DANCING in Classic Quotes

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Quotes from Pride and Prejudice by Jane Austen
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 Current Search - dancing in Pride and Prejudice
1  Such very superior dancing is not often seen.
Pride and Prejudice By Jane Austen
Get Context   In Chapter 18
2  Come, Darcy," said he, "I must have you dance.
Pride and Prejudice By Jane Austen
Get Context   In Chapter 3
3  Indeed, sir, I have not the least intention of dancing.
Pride and Prejudice By Jane Austen
Get Context   In Chapter 6
4  I was very much flattered by his asking me to dance a second time.
Pride and Prejudice By Jane Austen
Get Context   In Chapter 4
5  Pray make my excuses to Pratt for not keeping my engagement, and dancing with him to-night.
Pride and Prejudice By Jane Austen
Get Context   In Chapter 47
6  "You are dancing with the only handsome girl in the room," said Mr. Darcy, looking at the eldest Miss Bennet.
Pride and Prejudice By Jane Austen
Get Context   In Chapter 3
7  Of this she was perfectly unaware; to her he was only the man who made himself agreeable nowhere, and who had not thought her handsome enough to dance with.
Pride and Prejudice By Jane Austen
Get Context   In Chapter 6
8  He made no answer, and they were again silent till they had gone down the dance, when he asked her if she and her sisters did not very often walk to Meryton.
Pride and Prejudice By Jane Austen
Get Context   In Chapter 18
9  Mr. Bingley had soon made himself acquainted with all the principal people in the room; he was lively and unreserved, danced every dance, was angry that the ball closed so early, and talked of giving one himself at Netherfield.
Pride and Prejudice By Jane Austen
Get Context   In Chapter 3
10  At that ball, while I had the honour of dancing with you, I was first made acquainted, by Sir William Lucas's accidental information, that Bingley's attentions to your sister had given rise to a general expectation of their marriage.
Pride and Prejudice By Jane Austen
Get Context   In Chapter 35
11  He assured her, that as to dancing, he was perfectly indifferent to it; that his chief object was by delicate attentions to recommend himself to her and that he should therefore make a point of remaining close to her the whole evening.
Pride and Prejudice By Jane Austen
Get Context   In Chapter 18
12  At that moment, Sir William Lucas appeared close to them, meaning to pass through the set to the other side of the room; but on perceiving Mr. Darcy, he stopped with a bow of superior courtesy to compliment him on his dancing and his partner.
Pride and Prejudice By Jane Austen
Get Context   In Chapter 18
13  The latter part of this address was scarcely heard by Darcy; but Sir William's allusion to his friend seemed to strike him forcibly, and his eyes were directed with a very serious expression towards Bingley and Jane, who were dancing together.
Pride and Prejudice By Jane Austen
Get Context   In Chapter 18
14  When the dancing recommenced, however, and Darcy approached to claim her hand, Charlotte could not help cautioning her in a whisper, not to be a simpleton, and allow her fancy for Wickham to make her appear unpleasant in the eyes of a man ten times his consequence.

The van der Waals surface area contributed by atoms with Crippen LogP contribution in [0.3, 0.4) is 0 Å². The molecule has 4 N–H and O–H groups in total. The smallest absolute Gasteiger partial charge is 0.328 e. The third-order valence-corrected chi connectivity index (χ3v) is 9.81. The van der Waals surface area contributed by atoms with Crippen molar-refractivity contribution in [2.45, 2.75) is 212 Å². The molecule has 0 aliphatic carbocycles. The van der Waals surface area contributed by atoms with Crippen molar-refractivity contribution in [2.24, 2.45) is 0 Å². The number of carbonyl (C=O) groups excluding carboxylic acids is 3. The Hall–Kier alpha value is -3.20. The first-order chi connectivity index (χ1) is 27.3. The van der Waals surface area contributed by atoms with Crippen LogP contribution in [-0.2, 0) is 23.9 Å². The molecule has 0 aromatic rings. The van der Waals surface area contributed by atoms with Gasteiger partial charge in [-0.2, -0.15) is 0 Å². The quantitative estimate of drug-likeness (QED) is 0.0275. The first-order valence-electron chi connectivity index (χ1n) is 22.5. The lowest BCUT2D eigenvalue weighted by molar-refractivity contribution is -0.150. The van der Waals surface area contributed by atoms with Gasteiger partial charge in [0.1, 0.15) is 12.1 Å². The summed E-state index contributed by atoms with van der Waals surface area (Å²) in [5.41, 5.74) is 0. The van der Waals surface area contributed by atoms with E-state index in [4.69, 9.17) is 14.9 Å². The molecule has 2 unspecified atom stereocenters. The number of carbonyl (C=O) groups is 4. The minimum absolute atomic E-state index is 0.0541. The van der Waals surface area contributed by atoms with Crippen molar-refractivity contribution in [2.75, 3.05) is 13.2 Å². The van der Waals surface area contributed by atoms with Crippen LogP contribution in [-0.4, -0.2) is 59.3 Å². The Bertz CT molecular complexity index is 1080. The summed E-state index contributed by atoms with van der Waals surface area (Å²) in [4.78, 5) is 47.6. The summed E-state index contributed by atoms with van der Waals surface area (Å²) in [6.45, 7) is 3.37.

Pride and Prejudice By Jane Austen
Get Context   In Chapter 18
15  Jane pictured to herself a happy evening in the society of her two friends, and the attentions of her brother; and Elizabeth thought with pleasure of dancing a great deal with Mr. Wickham, and of seeing a confirmation of everything in Mr. Darcy's look and behaviour.
Pride and Prejudice By Jane Austen
Get Context   In Chapter 17
16  Even Elizabeth might have found some trial of her patience in weather which totally suspended the improvement of her acquaintance with Mr. Wickham; and nothing less than a dance on Tuesday, could have made such a Friday, Saturday, Sunday, and Monday endurable to Kitty and Lydia.
Pride and Prejudice By Jane Austen
Get Context   In Chapter 17
17  The happiness anticipated by Catherine and Lydia depended less on any single event, or any particular person, for though they each, like Elizabeth, meant to dance half the evening with Mr. Wickham, he was by no means the only partner who could satisfy them, and a ball was, at any rate, a ball.
Pride and Prejudice By Jane Austen
Get Context   In Chapter 17
18  Elizabeth Bennet had been obliged, by the scarcity of gentlemen, to sit down for two dances; and during part of that time, Mr. Darcy had been standing near enough for her to hear a conversation between him and Mr. Bingley, who came from the dance for a few minutes, to press his friend to join it.
Pride and Prejudice By Jane Austen
Get Context   In Chapter 3
19  They stood for some time without speaking a word; and she began to imagine that their silence was to last through the two dances, and at first was resolved not to break it; till suddenly fancying that it would be the greater punishment to her partner to oblige him to talk, she made some slight observation on the dance.
Pride and Prejudice By Jane Austen
Get Context   In Chapter 18
20  Elizabeth, easy and unaffected, had been listened to with much more pleasure, though not playing half so well; and Mary, at the end of a long concerto, was glad to purchase praise and gratitude by Scotch and Irish airs, at the request of her younger sisters, who, with some of the Lucases, and two or three officers, joined eagerly in dancing at one end of the room.
Pride and Prejudice By Jane Austen
Get Context   In Chapter 6